Broken Goals, Glorious Plans – the “starving time” of summer

I remember a time when I decided to write daily…to read news articles, blogs, and novels. I created a huge summer reading list for myself – both fiction and non-fiction. I was excited and confident about the goals I’d set for the months ahead. It was a perfect summer project, and I needed one. Then I found out I was pregnant. Every time I tried to read a single sentence, my eyes closed, and I awoke some time later to a closed book, my place lost, and an incredulous 10-year-old. “Mom, you were out,” he said. “I came in here
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Valentine’s Day – Seasons and Immense Joy

I’ve felt like we have been sinking for the past few weeks. My heart has been gripped in a vice of fear and despair. Peace has abandoned me for the moment. I can be happy for just a brief second, and you probably have thought I’m fine, if you’re my friend in real life. I haven’t been. Don’t be deceived; I’m good at keeping up a front. It’s been tumultuous. I won’t go in to it because it’s not beneficial, and my journal has been drained and badgered with all of it. Instead, I’m practicing love and thankfulness. I’m thinking
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2015 – The List

Since I posted my “Hopes for 2015” post, I’ve had at least three people ask me if I would be willing to post the whole list. Initially, I refused. It’s too personal. While I do put myself out there a lot on my blog, posting a list like this names things I hope will happen. What if they don’t, what happens? Will people think I’m a failure if I don’t succeed in all of my aspirations? Will I feel like naming them aloud, making them public, will change them from hopes to resolutions? These are the types of questions I
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Governed by the Memoir

I love a good memoir. They’re raw, funny, sad, and real-ish. I say real-ish because memoirs are given more creative liberty than autobiographies. No one actually remembers all of those conversations, and sometimes what we remember isn’t exactly what happened. However, memoirs are based on truth, or at least the truth according to the individual writing it or according to how the individual perceived it as truth. Sounds vague, right? But the thing I love about a memoir, not only me but we as Americans love, is that the memoir is the embodiment of experience. Here in America, we worship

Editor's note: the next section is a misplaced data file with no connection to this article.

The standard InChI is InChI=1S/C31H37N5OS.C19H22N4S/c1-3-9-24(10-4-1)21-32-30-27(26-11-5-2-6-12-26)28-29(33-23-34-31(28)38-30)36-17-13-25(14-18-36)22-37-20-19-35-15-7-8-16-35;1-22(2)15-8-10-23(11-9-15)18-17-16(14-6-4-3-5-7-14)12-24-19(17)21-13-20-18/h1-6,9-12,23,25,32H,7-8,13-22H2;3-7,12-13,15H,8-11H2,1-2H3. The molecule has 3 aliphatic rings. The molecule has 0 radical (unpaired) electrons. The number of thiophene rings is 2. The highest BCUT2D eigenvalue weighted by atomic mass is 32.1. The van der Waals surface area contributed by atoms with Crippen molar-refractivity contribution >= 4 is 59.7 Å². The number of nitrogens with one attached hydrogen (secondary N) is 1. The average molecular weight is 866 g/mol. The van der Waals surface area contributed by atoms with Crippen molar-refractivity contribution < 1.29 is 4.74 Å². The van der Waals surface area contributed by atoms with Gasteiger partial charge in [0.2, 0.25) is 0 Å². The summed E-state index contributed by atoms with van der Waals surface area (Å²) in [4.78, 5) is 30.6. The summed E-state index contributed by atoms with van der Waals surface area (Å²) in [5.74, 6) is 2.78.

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Southern Hospitality & Brazil

A few weeks back, during the World Cup, my husband sent me a link to a narrative article titled, “Brazil’s Secret History of Southern Hospitality.” Assuming it had something to do with the World Cup, as he was pretty engrossed in the games, I benched it for a day or two. I enjoy soccer as much as any American (I hope you get the irony here), but I’m not a huge team sports kind of girl. Also, the narrative is long, and I just don’t have that kind of time lately. A few days later, I found myself with ample
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Rules of Civility Book Review

Amor Towles‘ Rules of Civility, set in the late 1930’s to early 1940’s in NYC, is a descriptive portrait of life at the end of the depression. The novel depicts how people were influenced by financial crisis, how some continued to live lavishly, and how others’ lives were ruined because of what they lost during the depression. But the book isn’t just about finances, it also centers around the relationships between men and women from different classes as they struggle to find good jobs, love, and adventure in life. I picked this book up for two reasons: I’m a sucker for
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Knausgaard’s ‘My Struggle’

Has anyone out there been hearing about Norwegian Karl Ove Knausgaard’s 3,600 page, 6-volume autobiographical-novel (is this a thing?) called, My Struggle? In German, it’s ‘Mein Kampf” (sound familiar?). Germany and England wouldn’t even use the title because of how provocative the name. I’ll be honest. I’m skeptical. But a lot of other authors and bookie-folks have been skeptical as well and then couldn’t put the volumes down. In his native-Norway, they’ve even had to declare “Knausgaard-free days,” where people can’t talk about it. Seriously? This is crazy. After listening to this public radio interview with him, I’m quasi-interested, though I doubt I
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2014 Summer Reading List for Ethan

I chose some classic books, some mysteries, and some just plain fun books for Ethan to read this summer. The best thing is that some of them have movie versions, which we will be watching for Family Movie Night. Ethan is currently between 3rd and 4th grades. Ethan’s Summer Reading List The Lion, the Witch, and the Wardrobe by C.S. Lewis James and the Giant Peach by Roald Dahl Captains Courageous by Rudyard Kipling The Swiss Family Robinson by Johann David Wyss A Wrinkle in Time by Madeleine L’Engle The Tower Treasure – Hardy Boys Book 1 – by Franklin W.
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Potential Summer Reading

Here’s my problem with reading lists: I’m horribly unreliable. I make a list with whole-hearted intentions, but then I discover they were actually half-hearted intentions because another book has struck my fancy and gets thrown into the mix. I end up with too many books to actually read. For example, five days ago I made out a summer reading list based off of another list I made two months ago based off my Goodreads page and Pinterest board. Then yesterday, while talking with a friend, I decided to read yet another book she was telling me about. So here I am
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